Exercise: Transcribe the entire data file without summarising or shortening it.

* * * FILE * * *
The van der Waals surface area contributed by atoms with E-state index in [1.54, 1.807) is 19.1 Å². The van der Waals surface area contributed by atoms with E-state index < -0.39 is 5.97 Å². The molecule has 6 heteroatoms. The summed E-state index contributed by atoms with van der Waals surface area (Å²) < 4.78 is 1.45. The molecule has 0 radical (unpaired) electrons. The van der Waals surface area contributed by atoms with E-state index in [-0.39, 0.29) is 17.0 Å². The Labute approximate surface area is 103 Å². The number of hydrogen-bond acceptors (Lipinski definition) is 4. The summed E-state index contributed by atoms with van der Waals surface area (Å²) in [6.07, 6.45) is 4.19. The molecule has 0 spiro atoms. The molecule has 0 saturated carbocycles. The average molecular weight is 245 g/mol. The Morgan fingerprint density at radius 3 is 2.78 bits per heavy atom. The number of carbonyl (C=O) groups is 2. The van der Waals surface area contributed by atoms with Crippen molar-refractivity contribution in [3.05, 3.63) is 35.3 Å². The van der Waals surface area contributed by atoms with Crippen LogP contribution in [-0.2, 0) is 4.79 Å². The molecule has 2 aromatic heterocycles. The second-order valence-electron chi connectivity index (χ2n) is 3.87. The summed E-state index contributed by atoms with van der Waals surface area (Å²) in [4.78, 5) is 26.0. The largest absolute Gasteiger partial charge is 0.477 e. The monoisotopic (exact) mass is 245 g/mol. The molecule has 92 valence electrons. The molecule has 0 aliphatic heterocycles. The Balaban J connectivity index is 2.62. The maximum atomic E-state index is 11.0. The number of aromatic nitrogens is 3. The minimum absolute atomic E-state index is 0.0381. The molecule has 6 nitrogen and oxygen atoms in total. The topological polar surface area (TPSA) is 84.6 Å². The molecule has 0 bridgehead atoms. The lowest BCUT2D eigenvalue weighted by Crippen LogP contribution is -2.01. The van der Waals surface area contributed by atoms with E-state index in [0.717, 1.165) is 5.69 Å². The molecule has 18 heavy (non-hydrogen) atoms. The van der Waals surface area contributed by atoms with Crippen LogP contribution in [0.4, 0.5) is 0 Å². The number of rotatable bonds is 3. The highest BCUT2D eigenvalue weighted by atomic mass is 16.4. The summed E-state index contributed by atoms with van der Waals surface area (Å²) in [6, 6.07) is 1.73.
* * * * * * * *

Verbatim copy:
The van der Waals surface area contributed by atoms with E-state index in [1.54, 1.807) is 19.1 Å². The van der Waals surface area contributed by atoms with E-state index < -0.39 is 5.97 Å². The molecule has 6 heteroatoms. The summed E-state index contributed by atoms with van der Waals surface area (Å²) < 4.78 is 1.45. The molecule has 0 radical (unpaired) electrons. The van der Waals surface area contributed by atoms with E-state index in [-0.39, 0.29) is 17.0 Å². The Labute approximate surface area is 103 Å². The number of hydrogen-bond acceptors (Lipinski definition) is 4. The summed E-state index contributed by atoms with van der Waals surface area (Å²) in [6.07, 6.45) is 4.19. The molecule has 0 spiro atoms. The molecule has 0 saturated carbocycles. The average molecular weight is 245 g/mol. The Morgan fingerprint density at radius 3 is 2.78 bits per heavy atom. The number of carbonyl (C=O) groups is 2. The van der Waals surface area contributed by atoms with Crippen molar-refractivity contribution in [3.05, 3.63) is 35.3 Å². The van der Waals surface area contributed by atoms with Crippen LogP contribution in [-0.2, 0) is 4.79 Å². The molecule has 2 aromatic heterocycles. The second-order valence-electron chi connectivity index (χ2n) is 3.87. The summed E-state index contributed by atoms with van der Waals surface area (Å²) in [4.78, 5) is 26.0. The largest absolute Gasteiger partial charge is 0.477 e. The monoisotopic (exact) mass is 245 g/mol. The molecule has 92 valence electrons. The molecule has 0 aliphatic heterocycles. The Balaban J connectivity index is 2.62. The maximum atomic E-state index is 11.0. The number of aromatic nitrogens is 3. The minimum absolute atomic E-state index is 0.0381. The molecule has 6 nitrogen and oxygen atoms in total. The topological polar surface area (TPSA) is 84.6 Å². The molecule has 0 bridgehead atoms. The lowest BCUT2D eigenvalue weighted by Crippen LogP contribution is -2.01. The van der Waals surface area contributed by atoms with E-state index in [0.717, 1.165) is 5.69 Å². The molecule has 18 heavy (non-hydrogen) atoms. The van der Waals surface area contributed by atoms with Crippen LogP contribution in [0.4, 0.5) is 0 Å². The number of rotatable bonds is 3. The highest BCUT2D eigenvalue weighted by atomic mass is 16.4. The summed E-state index contributed by atoms with van der Waals surface area (Å²) in [6, 6.07) is 1.73.